Fritz MA, Speroff L. Normal and abnormal sexual development. In: Speroff L, Fritz MA, eds. Clinical Gynecologic Endocrinology and Infertility. 8th ed. Philadelphia, Pa: Lippincott Williams & Wilkins; 2011:chap 9.

Lambert SM, Vilain EJ, Kolon TF. A practical approach to ambiguous genitalia in the newborn period. Urol Clin North Am. 2010; 37(2):195-205.

Reviewed By

Review Date: 05/31/2011

Linda Vorvick, MD, Medical Director, MEDEX Northwest Division of Physician Assistant Studies, University of Washington School of Medicine; and Susan Storck, MD, FACOG, Chief, Eastside Department of Obstetrics and Gynecology, Group Health Cooperative of Puget Sound, Bellevue, Washington; Clinical Teaching Faculty, Department of Obstetrics and Gynecology, University of Washington School of Medicine. Also reviewed by David Zieve, MD, MHA, Medical Director, A.D.A.M., Inc.

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Prednisone

HDL test?

Definition

HDL stands for high-density lipoprotein. It's also sometimes called "good" cholesterol. Lipoproteins are made of fat and protein. They carry cholesterol, triglycerides, and other fats, called lipids, in the blood from other parts of your body to your liver.

This article discusses the blood test used to measure the level of HDL cholesterol in your blood.

See also:

Alternative Names

High-density lipoprotein test

How the test is performed

A blood sample is needed.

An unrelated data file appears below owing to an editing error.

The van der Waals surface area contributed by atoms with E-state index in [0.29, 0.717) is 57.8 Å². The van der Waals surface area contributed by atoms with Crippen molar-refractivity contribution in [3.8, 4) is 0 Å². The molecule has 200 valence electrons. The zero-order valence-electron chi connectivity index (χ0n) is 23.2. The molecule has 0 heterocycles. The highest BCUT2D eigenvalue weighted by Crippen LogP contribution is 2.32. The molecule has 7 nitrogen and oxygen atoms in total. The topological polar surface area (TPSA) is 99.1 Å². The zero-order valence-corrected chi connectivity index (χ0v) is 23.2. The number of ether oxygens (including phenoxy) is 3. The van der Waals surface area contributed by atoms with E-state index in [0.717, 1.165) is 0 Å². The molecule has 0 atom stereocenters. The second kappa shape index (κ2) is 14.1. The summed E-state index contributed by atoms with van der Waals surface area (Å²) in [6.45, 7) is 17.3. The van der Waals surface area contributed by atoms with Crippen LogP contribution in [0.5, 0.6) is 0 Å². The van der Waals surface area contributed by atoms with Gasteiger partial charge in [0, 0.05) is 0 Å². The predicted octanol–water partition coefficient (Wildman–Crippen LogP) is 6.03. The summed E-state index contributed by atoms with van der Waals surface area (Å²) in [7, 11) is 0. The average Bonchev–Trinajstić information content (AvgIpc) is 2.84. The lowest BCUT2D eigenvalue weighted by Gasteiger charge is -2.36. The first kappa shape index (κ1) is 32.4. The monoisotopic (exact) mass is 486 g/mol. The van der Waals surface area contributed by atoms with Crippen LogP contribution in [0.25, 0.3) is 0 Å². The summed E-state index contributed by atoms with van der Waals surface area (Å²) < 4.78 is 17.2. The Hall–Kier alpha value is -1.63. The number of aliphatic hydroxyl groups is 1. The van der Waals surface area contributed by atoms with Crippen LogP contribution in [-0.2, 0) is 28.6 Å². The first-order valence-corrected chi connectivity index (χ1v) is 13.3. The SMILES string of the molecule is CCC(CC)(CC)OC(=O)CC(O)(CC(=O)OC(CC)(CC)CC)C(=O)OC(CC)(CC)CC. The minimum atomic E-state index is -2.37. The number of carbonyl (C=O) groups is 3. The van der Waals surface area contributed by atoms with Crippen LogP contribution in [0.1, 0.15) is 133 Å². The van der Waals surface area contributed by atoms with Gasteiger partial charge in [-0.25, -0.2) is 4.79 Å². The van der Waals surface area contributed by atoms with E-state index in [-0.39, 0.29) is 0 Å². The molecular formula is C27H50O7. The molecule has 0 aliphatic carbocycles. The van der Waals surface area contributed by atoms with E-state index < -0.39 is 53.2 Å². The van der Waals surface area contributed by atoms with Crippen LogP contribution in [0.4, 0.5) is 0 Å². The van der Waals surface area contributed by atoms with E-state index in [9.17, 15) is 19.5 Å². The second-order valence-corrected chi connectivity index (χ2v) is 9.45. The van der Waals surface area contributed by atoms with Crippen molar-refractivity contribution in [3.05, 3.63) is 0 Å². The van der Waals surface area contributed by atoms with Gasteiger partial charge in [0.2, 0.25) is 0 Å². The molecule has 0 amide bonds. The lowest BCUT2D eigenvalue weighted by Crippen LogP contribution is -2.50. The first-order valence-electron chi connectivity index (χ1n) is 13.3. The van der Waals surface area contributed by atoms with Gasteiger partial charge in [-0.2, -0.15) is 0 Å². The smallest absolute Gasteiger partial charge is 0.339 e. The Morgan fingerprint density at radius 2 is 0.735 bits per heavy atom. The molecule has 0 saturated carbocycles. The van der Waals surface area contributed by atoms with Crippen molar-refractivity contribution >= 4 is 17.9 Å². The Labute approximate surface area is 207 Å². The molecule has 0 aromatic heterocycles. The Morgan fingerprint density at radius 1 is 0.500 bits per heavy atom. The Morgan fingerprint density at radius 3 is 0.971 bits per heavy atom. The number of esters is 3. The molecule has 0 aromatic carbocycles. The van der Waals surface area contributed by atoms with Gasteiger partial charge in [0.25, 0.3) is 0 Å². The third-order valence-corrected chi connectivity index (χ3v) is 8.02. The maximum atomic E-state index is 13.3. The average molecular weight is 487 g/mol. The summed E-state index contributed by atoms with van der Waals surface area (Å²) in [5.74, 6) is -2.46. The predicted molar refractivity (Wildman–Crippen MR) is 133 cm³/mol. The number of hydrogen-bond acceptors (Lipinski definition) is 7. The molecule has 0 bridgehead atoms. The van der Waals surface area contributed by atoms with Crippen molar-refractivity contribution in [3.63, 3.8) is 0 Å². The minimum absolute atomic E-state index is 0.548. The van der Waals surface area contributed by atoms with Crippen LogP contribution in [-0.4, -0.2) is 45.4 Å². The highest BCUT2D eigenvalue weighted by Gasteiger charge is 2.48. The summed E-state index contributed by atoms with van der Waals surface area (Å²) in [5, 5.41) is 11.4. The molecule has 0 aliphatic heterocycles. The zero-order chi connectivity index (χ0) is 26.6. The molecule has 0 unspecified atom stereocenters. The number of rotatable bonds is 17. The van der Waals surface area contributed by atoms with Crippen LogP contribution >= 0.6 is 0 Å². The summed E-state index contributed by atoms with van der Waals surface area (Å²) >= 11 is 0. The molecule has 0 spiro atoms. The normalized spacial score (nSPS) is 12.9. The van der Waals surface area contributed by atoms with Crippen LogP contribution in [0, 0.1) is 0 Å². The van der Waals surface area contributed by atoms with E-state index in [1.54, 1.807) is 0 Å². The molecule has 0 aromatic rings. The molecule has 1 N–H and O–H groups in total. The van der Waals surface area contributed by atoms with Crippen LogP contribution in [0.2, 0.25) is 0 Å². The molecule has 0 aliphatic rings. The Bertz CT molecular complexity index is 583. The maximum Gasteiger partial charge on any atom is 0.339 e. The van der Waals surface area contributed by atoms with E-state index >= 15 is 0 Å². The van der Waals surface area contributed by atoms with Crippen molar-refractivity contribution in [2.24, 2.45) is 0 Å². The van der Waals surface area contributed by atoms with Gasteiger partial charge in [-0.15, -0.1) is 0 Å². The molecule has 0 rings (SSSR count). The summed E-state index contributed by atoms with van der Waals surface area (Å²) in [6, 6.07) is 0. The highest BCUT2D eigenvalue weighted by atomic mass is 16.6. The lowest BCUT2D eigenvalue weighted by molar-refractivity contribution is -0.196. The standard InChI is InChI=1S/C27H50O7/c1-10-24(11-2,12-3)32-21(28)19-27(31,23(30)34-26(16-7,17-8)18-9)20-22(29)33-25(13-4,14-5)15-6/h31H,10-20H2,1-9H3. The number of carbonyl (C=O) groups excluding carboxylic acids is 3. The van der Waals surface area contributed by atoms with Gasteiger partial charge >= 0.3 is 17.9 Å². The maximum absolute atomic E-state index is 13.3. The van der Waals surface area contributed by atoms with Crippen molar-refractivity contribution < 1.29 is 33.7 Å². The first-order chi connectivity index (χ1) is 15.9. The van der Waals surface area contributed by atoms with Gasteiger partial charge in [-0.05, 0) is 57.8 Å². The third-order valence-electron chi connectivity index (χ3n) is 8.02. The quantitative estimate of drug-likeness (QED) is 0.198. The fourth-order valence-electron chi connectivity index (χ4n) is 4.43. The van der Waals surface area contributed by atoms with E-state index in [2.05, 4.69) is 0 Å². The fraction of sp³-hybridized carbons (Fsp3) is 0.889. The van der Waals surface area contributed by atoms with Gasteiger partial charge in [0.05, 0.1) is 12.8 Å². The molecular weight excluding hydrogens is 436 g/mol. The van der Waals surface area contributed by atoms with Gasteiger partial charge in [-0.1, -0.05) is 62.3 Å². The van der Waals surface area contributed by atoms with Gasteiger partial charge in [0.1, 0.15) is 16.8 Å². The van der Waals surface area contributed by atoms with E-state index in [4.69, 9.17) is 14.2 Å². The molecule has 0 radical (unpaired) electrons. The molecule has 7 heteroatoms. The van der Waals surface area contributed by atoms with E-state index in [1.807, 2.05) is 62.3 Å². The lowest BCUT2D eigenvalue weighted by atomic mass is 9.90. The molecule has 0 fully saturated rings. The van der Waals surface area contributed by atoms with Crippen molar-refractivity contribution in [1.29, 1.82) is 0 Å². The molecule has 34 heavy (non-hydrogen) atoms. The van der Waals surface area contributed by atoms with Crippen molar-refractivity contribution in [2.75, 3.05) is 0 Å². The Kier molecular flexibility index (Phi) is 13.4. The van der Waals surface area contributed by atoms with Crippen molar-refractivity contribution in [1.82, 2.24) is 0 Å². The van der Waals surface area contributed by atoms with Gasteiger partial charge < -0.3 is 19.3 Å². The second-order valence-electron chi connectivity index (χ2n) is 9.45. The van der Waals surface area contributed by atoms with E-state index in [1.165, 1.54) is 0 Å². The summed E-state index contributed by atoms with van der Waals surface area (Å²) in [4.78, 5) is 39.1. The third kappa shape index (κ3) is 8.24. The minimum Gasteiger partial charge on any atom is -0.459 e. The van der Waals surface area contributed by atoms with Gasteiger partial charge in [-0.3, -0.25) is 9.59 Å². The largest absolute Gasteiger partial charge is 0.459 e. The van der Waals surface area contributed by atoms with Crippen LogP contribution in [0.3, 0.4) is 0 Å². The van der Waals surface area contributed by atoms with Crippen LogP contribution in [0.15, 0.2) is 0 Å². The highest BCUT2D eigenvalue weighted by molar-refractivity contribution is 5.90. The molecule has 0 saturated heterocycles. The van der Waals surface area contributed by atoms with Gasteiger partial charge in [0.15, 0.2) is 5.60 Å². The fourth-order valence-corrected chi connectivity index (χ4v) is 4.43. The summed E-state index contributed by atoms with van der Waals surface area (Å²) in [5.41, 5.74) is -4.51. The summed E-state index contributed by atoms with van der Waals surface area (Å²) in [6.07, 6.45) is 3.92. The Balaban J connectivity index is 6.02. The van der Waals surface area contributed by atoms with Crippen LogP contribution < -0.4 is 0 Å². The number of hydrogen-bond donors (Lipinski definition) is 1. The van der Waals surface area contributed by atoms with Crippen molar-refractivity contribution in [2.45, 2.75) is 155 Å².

Blood is typically drawn from a vein, usually from the inside of the elbow or the back of the hand. The site is cleaned with germ-killing medicine (antiseptic). The health care provider wraps an elastic band around the upper arm to apply pressure to the area and make the vein swell with blood.

Next, the health care provider gently inserts a needle into the vein. The blood collects into an airtight vial or tube attached to the needle. The elastic band is removed from your arm.

Once the blood has been collected, the needle is removed, and the puncture site is covered to stop any bleeding.

How to prepare for the test

You may be told not to eat or drink anything for 9 - 12 hours before the test.

The health care provider may tell you to stop taking certain drugs before the procedure.

How the test will feel

When the needle is inserted to draw blood, some people feel moderate pain, while others feel only a prick or stinging sensation. Afterward, there may be some throbbing.

Why the test is performed

This test is done to check the level of cholesterol in your blood and to see if you are at high risk for a heart attack, stroke, or other cardiovascular problem. Studies of both men and women have shown that the higher your HDL, the lower your risk of coronary artery disease. This is why HDL is sometimes referred to as "good" cholesterol.

The main function of HDL is to help soak up excess cholesterol from the walls of blood vessels and carry it to the liver, where it breaks down and is removed from the body in the bile.

The laboratory test for HDL actually measures how much cholesterol is in each high-density lipoprotein particle, not the actual amount of HDL in the blood.

Normal Values

In general, your risk for heart disease, including a heart attack, increases if your HDL cholesterol level is less than 40 mg/dL.

An HDL 60 mg/dL or above helps protect against heart disease.